What Makes for Effective Regulatory Reform?

June 10, 2014

Whether the criticism is aimed at the influence of lobbyists, activist groups or politics, federal rulemaking has been criticized by people of all political stripes. Some argue that regulatory analysis would benefit from policy-neutral experts, while others say that the biggest problem facing efficient rulemaking is the need for accountability.

Sherzod Abdukadirov, research fellow at the Mercatus Center, identifies four criteria necessary for successful regulatory reform:

  • Independent oversight: Reforms that give the agencies themselves authority over compliance are rarely successful. Effective reforms give fully independent, outside parties a check over regulatory agencies.
  • Veto power: Oversight over rulemaking is only effective if the overseer has sufficient powers, such as allowing courts to invalidate rules that do not comply with the law. Only requiring scientific peer review, on the other hand, has less effect, as agencies can ignore those reviews.
  • Broad applicability: Reforms that apply to just a small subset of rules will have little overall effect on the rulemaking process.
  • Expertise: Peer review of economic or scientific analysis is important, allowing outside actors to question judgments within analyses and requiring agencies to defend the quality of their analysis.

Would any recent regulatory reforms that have been proposed in Congress improve the regulatory process? Abdukadirov assesses a few proposals:

  • Congressional approval of major regulations: Requiring congressional approval for all major regulations would place an independent check on regulatory activity and has broad application to all major rules. Its shortcoming, however, is that it does not address the quality of regulatory analysis, and courts might be reluctant to overturn regulations if they were passed by Congress.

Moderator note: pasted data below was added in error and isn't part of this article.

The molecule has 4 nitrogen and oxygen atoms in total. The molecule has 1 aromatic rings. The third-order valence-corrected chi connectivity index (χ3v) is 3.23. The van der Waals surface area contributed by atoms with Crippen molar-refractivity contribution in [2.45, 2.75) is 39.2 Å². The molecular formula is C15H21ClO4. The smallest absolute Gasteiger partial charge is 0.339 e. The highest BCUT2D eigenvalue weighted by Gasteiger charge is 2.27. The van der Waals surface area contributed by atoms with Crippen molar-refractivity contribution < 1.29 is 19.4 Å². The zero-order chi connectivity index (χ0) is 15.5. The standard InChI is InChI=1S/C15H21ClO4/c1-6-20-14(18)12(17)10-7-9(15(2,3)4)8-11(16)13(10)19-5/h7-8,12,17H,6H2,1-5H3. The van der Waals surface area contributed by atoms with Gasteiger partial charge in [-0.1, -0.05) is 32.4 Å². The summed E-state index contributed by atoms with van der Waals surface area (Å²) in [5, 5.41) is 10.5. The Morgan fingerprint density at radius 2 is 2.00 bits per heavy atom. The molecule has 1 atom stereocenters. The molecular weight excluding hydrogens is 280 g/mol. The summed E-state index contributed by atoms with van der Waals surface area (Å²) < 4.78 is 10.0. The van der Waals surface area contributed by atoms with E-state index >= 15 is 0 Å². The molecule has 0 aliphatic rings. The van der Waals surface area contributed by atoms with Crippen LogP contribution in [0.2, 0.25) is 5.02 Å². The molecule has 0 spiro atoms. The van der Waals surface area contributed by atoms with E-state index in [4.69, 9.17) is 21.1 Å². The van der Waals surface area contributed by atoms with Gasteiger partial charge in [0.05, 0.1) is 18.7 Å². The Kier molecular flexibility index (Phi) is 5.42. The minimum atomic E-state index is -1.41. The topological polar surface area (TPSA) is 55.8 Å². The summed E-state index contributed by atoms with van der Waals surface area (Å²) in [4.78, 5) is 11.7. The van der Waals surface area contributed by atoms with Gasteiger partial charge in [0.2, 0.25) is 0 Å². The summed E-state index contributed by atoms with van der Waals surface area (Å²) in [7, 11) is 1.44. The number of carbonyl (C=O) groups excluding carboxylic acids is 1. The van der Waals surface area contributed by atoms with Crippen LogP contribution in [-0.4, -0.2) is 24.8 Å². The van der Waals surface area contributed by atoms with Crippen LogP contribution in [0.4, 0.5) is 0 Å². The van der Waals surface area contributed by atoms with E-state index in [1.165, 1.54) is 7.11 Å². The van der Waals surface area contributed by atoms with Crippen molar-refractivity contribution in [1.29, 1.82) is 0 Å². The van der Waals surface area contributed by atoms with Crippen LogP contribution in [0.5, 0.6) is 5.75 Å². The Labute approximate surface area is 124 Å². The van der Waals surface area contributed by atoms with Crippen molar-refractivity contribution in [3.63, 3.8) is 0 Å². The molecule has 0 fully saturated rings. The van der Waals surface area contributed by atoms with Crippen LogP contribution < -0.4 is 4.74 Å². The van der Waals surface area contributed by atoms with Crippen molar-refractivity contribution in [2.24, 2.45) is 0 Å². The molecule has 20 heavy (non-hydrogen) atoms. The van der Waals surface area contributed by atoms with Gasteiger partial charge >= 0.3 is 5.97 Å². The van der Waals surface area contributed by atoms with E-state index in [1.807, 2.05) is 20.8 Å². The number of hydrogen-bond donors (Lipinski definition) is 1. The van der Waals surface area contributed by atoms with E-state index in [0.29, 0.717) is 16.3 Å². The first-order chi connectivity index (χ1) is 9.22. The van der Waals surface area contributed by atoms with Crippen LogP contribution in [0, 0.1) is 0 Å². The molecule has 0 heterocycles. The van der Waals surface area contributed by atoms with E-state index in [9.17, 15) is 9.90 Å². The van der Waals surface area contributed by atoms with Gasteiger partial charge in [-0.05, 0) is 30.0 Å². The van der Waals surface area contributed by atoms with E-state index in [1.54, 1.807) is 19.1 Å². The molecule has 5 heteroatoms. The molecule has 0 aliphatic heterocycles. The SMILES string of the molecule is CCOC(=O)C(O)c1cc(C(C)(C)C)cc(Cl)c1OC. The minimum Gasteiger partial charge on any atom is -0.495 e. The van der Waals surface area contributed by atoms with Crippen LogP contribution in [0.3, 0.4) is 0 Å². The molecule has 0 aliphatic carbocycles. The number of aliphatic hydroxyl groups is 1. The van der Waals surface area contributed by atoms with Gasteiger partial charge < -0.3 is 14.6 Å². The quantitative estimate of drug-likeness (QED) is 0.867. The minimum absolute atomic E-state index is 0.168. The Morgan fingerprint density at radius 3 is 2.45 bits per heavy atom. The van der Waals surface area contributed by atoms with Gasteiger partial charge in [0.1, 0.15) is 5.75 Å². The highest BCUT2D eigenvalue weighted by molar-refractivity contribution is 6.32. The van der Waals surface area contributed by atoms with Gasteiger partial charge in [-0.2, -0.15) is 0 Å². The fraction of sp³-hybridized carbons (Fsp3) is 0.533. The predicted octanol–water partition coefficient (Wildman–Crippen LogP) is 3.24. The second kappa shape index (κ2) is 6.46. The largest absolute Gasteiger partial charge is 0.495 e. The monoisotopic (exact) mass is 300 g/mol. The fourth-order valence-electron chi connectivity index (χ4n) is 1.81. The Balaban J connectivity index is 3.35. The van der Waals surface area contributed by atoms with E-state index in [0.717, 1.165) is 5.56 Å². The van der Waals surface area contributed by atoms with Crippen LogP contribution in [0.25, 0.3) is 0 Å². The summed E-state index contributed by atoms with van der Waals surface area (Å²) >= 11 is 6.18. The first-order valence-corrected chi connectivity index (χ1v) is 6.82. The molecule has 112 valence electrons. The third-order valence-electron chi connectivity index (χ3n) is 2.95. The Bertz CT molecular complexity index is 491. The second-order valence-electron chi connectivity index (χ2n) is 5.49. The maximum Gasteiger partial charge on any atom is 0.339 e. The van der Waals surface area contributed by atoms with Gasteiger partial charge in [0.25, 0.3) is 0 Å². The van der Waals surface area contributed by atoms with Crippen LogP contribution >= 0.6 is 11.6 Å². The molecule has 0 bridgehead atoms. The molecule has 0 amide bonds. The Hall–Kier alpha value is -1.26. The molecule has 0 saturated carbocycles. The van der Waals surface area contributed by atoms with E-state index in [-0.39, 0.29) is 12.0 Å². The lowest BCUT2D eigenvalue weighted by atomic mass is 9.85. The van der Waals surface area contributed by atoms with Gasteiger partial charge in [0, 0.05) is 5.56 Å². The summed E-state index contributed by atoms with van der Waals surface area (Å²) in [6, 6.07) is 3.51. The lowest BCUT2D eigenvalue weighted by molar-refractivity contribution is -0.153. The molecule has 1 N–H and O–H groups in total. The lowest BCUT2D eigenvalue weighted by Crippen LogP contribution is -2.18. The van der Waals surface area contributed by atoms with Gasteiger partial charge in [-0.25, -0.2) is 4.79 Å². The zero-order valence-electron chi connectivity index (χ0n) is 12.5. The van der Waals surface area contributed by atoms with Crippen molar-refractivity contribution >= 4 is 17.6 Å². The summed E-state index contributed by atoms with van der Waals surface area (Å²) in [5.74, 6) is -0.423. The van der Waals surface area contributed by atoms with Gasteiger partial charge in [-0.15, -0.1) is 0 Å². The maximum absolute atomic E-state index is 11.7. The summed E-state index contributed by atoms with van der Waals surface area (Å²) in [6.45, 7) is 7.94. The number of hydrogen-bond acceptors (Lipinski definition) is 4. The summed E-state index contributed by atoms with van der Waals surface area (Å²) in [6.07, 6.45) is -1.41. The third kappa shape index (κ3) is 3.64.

• Establishing oversight of agency analysis: This reform would create an office, similar to the Congressional Budget Office, which would independently evaluate agency economic analysis of major rules, limiting agencies' monopoly on economic analysis. But because it would lack veto power, the office's primary function would be to alert Congress and the public to rulemaking flaws.
  • Extending presidential oversight to independent agencies: Currently, independent agencies are not required to provide economic justifications for their regulations. These reforms would require cost-benefit analyses from independent agencies.

Source: Sherzod Abdukadirov, "Evaluating Regulatory Reforms: Lessons for Future Reforms," Mercatus Center, May 29, 2014.

 

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